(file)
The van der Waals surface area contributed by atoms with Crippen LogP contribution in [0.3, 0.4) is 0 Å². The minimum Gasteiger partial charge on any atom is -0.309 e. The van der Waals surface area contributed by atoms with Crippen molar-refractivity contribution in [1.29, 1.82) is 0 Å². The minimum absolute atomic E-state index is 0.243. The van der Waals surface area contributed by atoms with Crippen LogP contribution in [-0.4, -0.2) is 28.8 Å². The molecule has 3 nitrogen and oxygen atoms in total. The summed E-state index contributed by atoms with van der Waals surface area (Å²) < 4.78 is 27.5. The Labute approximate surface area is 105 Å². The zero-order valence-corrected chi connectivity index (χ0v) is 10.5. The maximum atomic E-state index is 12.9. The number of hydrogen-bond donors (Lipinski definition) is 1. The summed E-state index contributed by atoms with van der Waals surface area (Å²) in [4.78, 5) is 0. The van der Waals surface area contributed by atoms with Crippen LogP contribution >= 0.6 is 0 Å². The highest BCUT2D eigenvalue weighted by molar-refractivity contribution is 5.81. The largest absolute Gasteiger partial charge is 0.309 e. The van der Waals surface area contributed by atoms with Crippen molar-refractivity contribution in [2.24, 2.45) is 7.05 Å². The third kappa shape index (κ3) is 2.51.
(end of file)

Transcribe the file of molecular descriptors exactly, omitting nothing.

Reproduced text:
The van der Waals surface area contributed by atoms with Crippen LogP contribution in [0.3, 0.4) is 0 Å². The minimum Gasteiger partial charge on any atom is -0.309 e. The van der Waals surface area contributed by atoms with Crippen molar-refractivity contribution in [1.29, 1.82) is 0 Å². The minimum absolute atomic E-state index is 0.243. The van der Waals surface area contributed by atoms with Crippen LogP contribution in [-0.4, -0.2) is 28.8 Å². The molecule has 3 nitrogen and oxygen atoms in total. The summed E-state index contributed by atoms with van der Waals surface area (Å²) < 4.78 is 27.5. The Labute approximate surface area is 105 Å². The zero-order valence-corrected chi connectivity index (χ0v) is 10.5. The maximum atomic E-state index is 12.9. The number of hydrogen-bond donors (Lipinski definition) is 1. The summed E-state index contributed by atoms with van der Waals surface area (Å²) in [4.78, 5) is 0. The van der Waals surface area contributed by atoms with Crippen LogP contribution >= 0.6 is 0 Å². The highest BCUT2D eigenvalue weighted by molar-refractivity contribution is 5.81. The largest absolute Gasteiger partial charge is 0.309 e. The van der Waals surface area contributed by atoms with Crippen molar-refractivity contribution in [2.24, 2.45) is 7.05 Å². The third kappa shape index (κ3) is 2.51.